Darnell still tours with the current Coconuts: Roos van Rossum and Charlotte de Graaf (both from the Netherlands) and Kristina Hanford from Memphis Tennessee.[12] Darnell's now wife, Eva Tudor-Jones, who was Mama Coconut for more than 20 years, now manages all the operations.

Darnell now has his own indie record label called 2C2C Music. He runs it with his business partners Peter Schott and Eva Tudor-Jones. The partners founded the label in 2018 and have since released some new Kid Creole and the Coconuts music.[13] The label also recently released Off the Coast of Me (40th Anniversary Edition) to celebrate the album's 40 years since its first release.[14] And in 2021, the label released the album Nothin' Left but the Rest. [15]

In 2008, for the last time, Kid Creole toured the UK starring in the stage show Oh! What a Night, a disco musical produced by Random Concerts.[16]

Kid Creole and the Coconuts' most recent studio album, entitled I Wake Up Screaming, was released on September 12, 2011 on !K7/Strut Records.[17]

At the end of 2010, Kid Creole and the Coconuts toured Germany with The Night of the Proms, also starring Boy George and Sir Cliff Richard. They previously appeared in the Night of the Proms in the Netherlands and Belgium in 2007 with Chic, Macy Gray and Donna Summer.[18]





  1. ^ a b "Kid Creole & the Coconuts - Biography". Billboard. 1950-08-12. Retrieved 2016-06-04.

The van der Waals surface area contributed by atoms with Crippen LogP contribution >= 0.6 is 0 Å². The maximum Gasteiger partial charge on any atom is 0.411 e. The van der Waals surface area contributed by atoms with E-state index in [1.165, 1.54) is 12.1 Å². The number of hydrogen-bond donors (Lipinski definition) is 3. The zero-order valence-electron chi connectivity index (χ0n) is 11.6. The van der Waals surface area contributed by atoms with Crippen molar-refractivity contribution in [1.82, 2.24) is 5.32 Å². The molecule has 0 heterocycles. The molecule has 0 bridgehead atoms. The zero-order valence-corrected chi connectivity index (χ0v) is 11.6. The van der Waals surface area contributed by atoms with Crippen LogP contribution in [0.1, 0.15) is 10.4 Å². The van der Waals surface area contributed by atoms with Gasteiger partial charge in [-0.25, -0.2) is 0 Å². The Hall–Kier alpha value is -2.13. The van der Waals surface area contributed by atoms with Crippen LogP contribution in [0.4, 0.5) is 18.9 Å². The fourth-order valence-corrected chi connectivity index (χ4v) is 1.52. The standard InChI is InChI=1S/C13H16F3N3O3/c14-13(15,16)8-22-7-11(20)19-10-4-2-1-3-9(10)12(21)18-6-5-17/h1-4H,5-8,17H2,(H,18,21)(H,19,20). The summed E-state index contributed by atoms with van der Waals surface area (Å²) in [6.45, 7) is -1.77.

2. ^ a b Liner Notes from "Going Places: The August Darnell Years 1976–1983". Strut Records. 2008.
  3. ^ a b "Kid creole & the coconuts | New Music And Songs |". Mtv.com. 1950-08-12. Archived from the original on July 1, 2009. Retrieved 2016-06-04.
  4. ^ "Kid Creole & the Coconuts - Music Biography, Credits and Discography: AllMusic". Rovi Corp. Retrieved 2012-09-23.
  5. ^ a b c Liner Notes from Kid Creole and the Coconuts Redux Sire Records (1992). Sire Records. 1992.
  6. ^ "Primera Actuacion in Toronto de Banda de Salsa Rock y Rhythm". El popular, April 8, 1985, page 4. via Simon Fraser University Digitised Newspaper collection
  7. ^ a b "Kid-Creole". NME.com. Retrieved 2010-01-06.
  8. ^ Elbow Bones and the Racketeers retrieved 09 September 2021
  9. ^ "Against All Odds (1984)". IMDb.com. Retrieved October 8, 2019.
  10. ^ "There's Something Wrong In Paradise : Film". Citwf.com. Retrieved 2016-06-04.
  11. ^ "Kid Creole And My Coconuts Film". Kidcreoleandmycoconuts.com. Archived from the original on 2009-01-22. Retrieved 2010-01-06.
  12. ^ "Kid Creole and The Coconuts". Ents24. Retrieved 2022-09-26.
  13. ^ "POLYGAMY". Kid Creole and the Coconuts. 2021-01-11. Retrieved 2021-01-27.
  14. ^ 40th Anniversary Edition - Kid Creole and the Coconuts
  15. ^ "New album by Kid Creole - Nothin' Left but the Rest". 2 C 2 C Music. Retrieved 2022-09-26.
  16. ^ "Oh What A Night Official Website". Ohwhatanight.com. Retrieved 2010-01-06.
  17. ^ "I Wake Up Screaming". Strut-records.com. Archived from the original on 2012-05-16. Retrieved 2012-09-23.
  18. ^ "Night of the Proms on television". Night of the Proms International. 2011-04-20. Retrieved 2020-08-30.
  19. ^ "The Forbidden Dance (1990)". IMDb.com. Retrieved October 8, 2019.